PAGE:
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In a new report by the United Nations, rising consumption of animal protein and unsustainable agricultural intensification as a result of demand for animal-based foods were listed among the seven major causes of zoonotic disease emergence. As the world continues to battle the coronavirus pandemic, the report warns that governments must take heed and implement active measures to prevent further outbreaks.
Released on Monday (July 6), the new report, Preventing the Next Pandemic: Zoonotic diseases and how to break the chain of transmission, warns that future outbreaks of disease will continue to emerge unless governments take urgent preventative action. As the current coronavirus pandemic continues to ravage economies, disrupt daily activities and has taken over half a million lives, it has become more apparent than ever before that the world cannot afford another pandemic crisis.
The assessment, which was jointly conducted by the United Nations Environment Programme (UNEP) and the International Livestock Research Institute (ILRI), examines the top seven anthropogenic drivers of emerging zoonotic diseases – viruses that jump from animal hosts to the human population.
Among the first two listed causes of the rising frequency of zoonotic diseases, say the experts, are the increased demand for animal protein, which is fuelling intense and unsustainable livestock farming that degrades our natural environment. It also lists wildlife exploitation, resource extraction and climate change as key factors leading to the risk of more public health threats.
Southeast Asia saw the fastest rise in meat consumption over the past four decades, with the share of the region’s daily food supply of proteins from animal products doubling to 21%. With almost every region in the world also recording increases in animal protein intake, meat production has grown 260% percent globally.
This very demand has stimulated the industrialisation of livestock farming, with animals kept in close proximity to each other in unsanitary conditions, making it the perfect breeding ground for infection, not to mention the industry’s enormous carbon footprint and land use that drives other major causes of emerging diseases – climate change and resource extraction.
“The science is clear that if we keep exploiting wildlife and destroying our ecosystems, then we can expect to see a steady stream of these diseases jumping from animals to humans in the years ahead,” said UNEP executive director Inger Andersen.
“To prevent future outbreaks, we must become much more deliberate about protecting our natural environment.”
Experts highlighted that Covid-19 is only the latest in the growing line of diseases we have seen in the past few years whose spread from animals to humans have been exacerbated due to the seven drivers listed in the report, such as Ebola, MERS, SARS, West Nile fever and Rift Valley fever. To date, 60% of all the 1,400 microbes known to infect humans have originated from animals. Most recently, scientists have identified a new strain of swine flu that is alarmingly described to have “pandemic potential”.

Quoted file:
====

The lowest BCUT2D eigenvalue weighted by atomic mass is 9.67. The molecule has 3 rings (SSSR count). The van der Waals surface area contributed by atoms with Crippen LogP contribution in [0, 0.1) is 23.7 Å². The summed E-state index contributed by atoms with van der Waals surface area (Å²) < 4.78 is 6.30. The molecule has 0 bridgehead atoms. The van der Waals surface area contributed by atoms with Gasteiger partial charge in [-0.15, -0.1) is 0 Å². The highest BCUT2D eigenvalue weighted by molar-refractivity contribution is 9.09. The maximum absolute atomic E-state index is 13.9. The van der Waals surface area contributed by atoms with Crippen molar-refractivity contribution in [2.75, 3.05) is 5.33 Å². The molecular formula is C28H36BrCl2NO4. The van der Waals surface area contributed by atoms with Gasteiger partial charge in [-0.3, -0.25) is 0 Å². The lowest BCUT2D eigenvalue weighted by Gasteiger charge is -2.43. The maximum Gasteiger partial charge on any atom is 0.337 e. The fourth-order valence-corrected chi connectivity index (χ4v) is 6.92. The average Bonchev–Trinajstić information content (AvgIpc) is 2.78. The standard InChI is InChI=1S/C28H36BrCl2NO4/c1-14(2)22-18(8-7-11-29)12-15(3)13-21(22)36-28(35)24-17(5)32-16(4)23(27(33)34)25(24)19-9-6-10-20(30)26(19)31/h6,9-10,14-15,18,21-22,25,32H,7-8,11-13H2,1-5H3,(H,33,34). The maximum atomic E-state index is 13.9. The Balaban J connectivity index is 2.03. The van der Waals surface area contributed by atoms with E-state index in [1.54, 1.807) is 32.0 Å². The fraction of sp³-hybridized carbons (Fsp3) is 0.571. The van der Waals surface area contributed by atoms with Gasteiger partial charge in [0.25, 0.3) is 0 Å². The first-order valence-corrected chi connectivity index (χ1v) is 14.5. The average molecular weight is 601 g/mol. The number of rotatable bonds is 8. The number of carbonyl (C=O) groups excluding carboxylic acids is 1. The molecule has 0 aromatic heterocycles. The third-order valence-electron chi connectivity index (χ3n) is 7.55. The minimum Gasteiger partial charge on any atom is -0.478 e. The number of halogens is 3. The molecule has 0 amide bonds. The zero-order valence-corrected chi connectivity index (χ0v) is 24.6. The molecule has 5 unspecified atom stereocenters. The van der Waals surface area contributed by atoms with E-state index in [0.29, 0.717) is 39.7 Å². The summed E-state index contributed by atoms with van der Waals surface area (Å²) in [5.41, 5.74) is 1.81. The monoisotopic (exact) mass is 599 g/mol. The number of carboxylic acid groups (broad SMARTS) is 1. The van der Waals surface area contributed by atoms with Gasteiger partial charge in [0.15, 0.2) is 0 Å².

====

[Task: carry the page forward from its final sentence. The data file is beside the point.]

In the last two decades alone, these zoonotic diseases have been responsible for economic losses of more than US$100 billion – a figure that does not even yet account for the current coronavirus pandemic, which is projected to lead to US$9 trillion in losses over the next few years.
The report’s authors say that governments now need to take a “One Health” approach, which involves measures that take into account public, environmental and animal health. Some of the practical steps include raising awareness and expanding research into zoonotic diseases, strengthening regulation of food systems, incentivising a transition away from animal-centric farming practices and supporting wildlife conservation.
These findings echo the conclusions made by several scientific papers that have recently been published. Last month, physicians from the U.S. and New Zealand said that the coronavirus shows humanity that unsustainable and dangerous factory farming must be phased out to prevent future pandemics.
It followed similar warnings by the world’s top wildlife experts, who pointed to livestock farming and the uncontrolled expansion of agriculture as key contributors to the destruction of nature, which has created the “perfect storm” spillover of zoonotic diseases.
Read our earlier news coverage of Covid-19 here.
Lead image courtesy of World Animal Protection.